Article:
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Is self-reporting workplace activity worthwhile? Validity and reliability of occupational sitting and physical activity questionnaire in desk-based workers

Citation

Pedersen, SJ and Kitic, CM and Bird, M-L and Mainsbridge, CP and Cooley, PD, Is self-reporting workplace activity worthwhile? Validity and reliability of occupational sitting and physical activity questionnaire in desk-based workers, BMC Public Health, 16 Article 836. ISSN 1471-2458 (2016) [Refereed Article]


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Copyright Statement

Copyright 2016 The Authors Licensed under Creative Commons Attribution 4.0 International (CC BY 4.0) https://creativecommons.org/licenses/by/4.0/

DOI: doi:10.1186/s12889-016-3537-4

Abstract

Background: With the advent of workplace health and wellbeing programs designed to address prolonged occupational sitting, tools to measure behaviour change within this environment should derive from empirical evidence. In this study we measured aspects of validity and reliability for the Occupational Sitting and Physical Activity Questionnaire that asks employees to recount the percentage of work time they spend in the seated, standing, and walking postures during a typical workday.

Methods: Three separate cohort samples (N = 236) were drawn from a population of government desk-based employees across several departmental agencies. These volunteers were part of a larger state-wide intervention study. Workplace sitting and physical activity behaviour was measured both subjectively against the International Physical Activity Questionnaire, and objectively against ActivPal accelerometers before the intervention began. Criterion validity and concurrent validity for each of the three posture categories were assessed using Spearmanís rank correlation coefficients, and a bias comparison with 95 % limits of agreement. Test-retest reliability of the survey was reported with intraclass correlation coefficients.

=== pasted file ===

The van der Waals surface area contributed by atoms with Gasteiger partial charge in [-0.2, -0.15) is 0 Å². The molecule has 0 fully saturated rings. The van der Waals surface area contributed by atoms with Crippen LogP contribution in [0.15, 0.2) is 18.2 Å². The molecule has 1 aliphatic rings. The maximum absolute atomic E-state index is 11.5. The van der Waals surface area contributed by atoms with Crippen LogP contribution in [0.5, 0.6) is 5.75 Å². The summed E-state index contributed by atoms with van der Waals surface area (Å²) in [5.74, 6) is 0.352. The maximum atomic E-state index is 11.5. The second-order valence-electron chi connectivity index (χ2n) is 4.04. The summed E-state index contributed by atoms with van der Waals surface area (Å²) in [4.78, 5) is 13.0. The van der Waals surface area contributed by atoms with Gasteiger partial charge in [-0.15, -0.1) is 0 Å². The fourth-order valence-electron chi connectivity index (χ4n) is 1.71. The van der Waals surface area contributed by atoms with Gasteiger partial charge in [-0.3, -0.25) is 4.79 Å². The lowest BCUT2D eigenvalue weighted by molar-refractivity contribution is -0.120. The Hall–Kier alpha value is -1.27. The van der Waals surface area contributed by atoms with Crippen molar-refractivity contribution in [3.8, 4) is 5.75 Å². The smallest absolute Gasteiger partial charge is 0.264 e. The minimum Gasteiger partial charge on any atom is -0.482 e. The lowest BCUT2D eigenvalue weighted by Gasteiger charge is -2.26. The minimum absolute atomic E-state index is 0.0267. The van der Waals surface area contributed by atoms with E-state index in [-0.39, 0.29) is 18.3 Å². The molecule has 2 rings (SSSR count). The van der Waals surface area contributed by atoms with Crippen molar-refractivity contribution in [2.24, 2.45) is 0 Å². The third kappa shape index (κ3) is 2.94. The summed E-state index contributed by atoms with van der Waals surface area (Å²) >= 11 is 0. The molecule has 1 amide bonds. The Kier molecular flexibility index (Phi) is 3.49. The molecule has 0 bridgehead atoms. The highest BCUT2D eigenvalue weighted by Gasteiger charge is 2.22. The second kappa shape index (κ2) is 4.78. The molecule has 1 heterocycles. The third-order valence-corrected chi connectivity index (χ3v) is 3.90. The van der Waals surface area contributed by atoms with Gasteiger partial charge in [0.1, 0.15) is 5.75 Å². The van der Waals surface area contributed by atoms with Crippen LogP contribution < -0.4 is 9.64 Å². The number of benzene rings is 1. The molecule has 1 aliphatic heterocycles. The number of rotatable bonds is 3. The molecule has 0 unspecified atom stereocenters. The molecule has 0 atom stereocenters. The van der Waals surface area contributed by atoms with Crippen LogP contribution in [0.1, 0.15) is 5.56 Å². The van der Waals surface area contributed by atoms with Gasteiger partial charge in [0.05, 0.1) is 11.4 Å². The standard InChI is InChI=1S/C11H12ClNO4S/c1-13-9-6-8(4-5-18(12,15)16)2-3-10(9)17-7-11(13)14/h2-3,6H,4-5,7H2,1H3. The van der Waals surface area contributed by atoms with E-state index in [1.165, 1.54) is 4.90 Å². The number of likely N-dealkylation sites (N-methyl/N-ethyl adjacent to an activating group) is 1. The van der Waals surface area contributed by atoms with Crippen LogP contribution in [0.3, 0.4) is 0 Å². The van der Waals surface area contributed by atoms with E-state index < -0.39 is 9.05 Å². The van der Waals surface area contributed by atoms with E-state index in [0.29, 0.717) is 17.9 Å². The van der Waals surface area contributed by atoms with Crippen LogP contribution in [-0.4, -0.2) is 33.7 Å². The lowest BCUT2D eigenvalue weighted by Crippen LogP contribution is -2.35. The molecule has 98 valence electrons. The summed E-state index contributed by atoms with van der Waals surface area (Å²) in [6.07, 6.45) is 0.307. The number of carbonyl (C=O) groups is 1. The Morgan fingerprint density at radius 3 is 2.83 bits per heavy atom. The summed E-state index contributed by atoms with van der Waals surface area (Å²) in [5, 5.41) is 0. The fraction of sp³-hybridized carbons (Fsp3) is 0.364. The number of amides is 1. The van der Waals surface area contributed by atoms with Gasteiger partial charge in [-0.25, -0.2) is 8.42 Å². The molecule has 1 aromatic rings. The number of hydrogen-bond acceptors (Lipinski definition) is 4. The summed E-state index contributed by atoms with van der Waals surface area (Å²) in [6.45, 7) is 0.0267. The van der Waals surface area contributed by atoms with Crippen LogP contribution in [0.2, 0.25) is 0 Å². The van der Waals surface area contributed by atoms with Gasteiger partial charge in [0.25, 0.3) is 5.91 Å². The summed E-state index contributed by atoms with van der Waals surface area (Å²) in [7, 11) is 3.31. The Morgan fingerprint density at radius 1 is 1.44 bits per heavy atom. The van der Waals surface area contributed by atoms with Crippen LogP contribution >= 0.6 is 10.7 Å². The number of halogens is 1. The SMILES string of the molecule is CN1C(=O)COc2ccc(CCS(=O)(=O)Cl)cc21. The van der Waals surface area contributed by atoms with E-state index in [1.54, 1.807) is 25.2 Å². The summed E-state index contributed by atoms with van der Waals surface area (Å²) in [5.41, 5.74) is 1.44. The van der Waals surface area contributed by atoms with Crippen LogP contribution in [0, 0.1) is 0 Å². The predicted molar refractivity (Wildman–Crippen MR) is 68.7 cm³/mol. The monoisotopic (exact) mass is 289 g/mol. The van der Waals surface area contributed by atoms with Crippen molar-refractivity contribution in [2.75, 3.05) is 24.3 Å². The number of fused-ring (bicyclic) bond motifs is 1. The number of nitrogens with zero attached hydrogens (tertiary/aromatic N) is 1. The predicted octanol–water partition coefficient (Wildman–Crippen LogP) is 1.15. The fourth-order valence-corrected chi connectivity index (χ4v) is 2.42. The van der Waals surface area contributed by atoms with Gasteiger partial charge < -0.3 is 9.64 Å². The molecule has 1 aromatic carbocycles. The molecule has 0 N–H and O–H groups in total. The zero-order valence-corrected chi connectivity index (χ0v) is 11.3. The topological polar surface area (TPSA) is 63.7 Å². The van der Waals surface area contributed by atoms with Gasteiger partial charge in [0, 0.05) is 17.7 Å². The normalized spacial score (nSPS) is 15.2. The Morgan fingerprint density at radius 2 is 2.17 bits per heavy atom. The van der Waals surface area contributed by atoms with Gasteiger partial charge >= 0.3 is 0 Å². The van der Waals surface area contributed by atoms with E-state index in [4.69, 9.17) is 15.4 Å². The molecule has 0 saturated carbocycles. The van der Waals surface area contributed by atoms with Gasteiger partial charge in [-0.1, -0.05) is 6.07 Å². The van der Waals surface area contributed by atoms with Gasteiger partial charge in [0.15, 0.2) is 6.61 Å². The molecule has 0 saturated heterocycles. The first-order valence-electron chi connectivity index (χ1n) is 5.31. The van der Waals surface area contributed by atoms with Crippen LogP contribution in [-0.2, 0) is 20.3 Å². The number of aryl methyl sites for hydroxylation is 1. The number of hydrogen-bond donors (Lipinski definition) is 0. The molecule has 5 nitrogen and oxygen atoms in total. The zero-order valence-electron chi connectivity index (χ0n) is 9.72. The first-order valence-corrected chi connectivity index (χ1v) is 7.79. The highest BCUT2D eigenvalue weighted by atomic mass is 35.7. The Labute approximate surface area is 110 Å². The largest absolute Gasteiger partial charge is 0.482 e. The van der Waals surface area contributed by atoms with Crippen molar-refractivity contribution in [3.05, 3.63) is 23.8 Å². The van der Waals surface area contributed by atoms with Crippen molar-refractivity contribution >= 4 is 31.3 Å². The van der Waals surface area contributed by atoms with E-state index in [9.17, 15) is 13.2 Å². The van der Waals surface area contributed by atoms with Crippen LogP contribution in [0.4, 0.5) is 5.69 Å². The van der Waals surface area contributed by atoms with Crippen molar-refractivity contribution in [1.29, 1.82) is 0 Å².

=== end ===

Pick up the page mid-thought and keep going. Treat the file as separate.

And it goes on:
Results: Criterion validity for this survey was strong for sitting and standing estimates, but weak for walking. Participants significantly overestimated the amount of walking they did at work. Concurrent validity was moderate for sitting and standing, but low for walking. Test-retest reliability of this survey proved to be questionable for our sample.

Conclusions: Based on our findings we must caution occupational health and safety professionals about the use of employee self-report data to estimate workplace physical activity. While the survey produced accurate measurements for time spent sitting at work it was more difficult for employees to estimate their workplace physical activity.

Item Details

Item Type:Refereed Article
Keywords:physical activity, sitting behaviour, workplace, exercise
Research Division:Medical and Health Sciences
Research Group:Human Movement and Sports Science
Research Field:Human Movement and Sports Science not elsewhere classified
Objective Division:Health
Objective Group:Specific Population Health (excl. Indigenous Health)
Objective Field:Specific Population Health (excl. Indigenous Health) not elsewhere classified
Author:Pedersen, SJ (Dr Scott Pedersen)
Author:Kitic, CM (Dr Cecilia Kitic)
Author:Bird, M-L (Dr Marie-Louise Bird)
Author:Mainsbridge, CP (Mr Casey Mainsbridge)
Author:Cooley, PD (Dr Dean Cooley)
ID Code:110878
Year Published:2016
Web of Science® Times Cited:1
Deposited By:Health Sciences
Deposited On:2016-08-22
Last Modified:2018-02-06
Downloads:99 View Download Statistics

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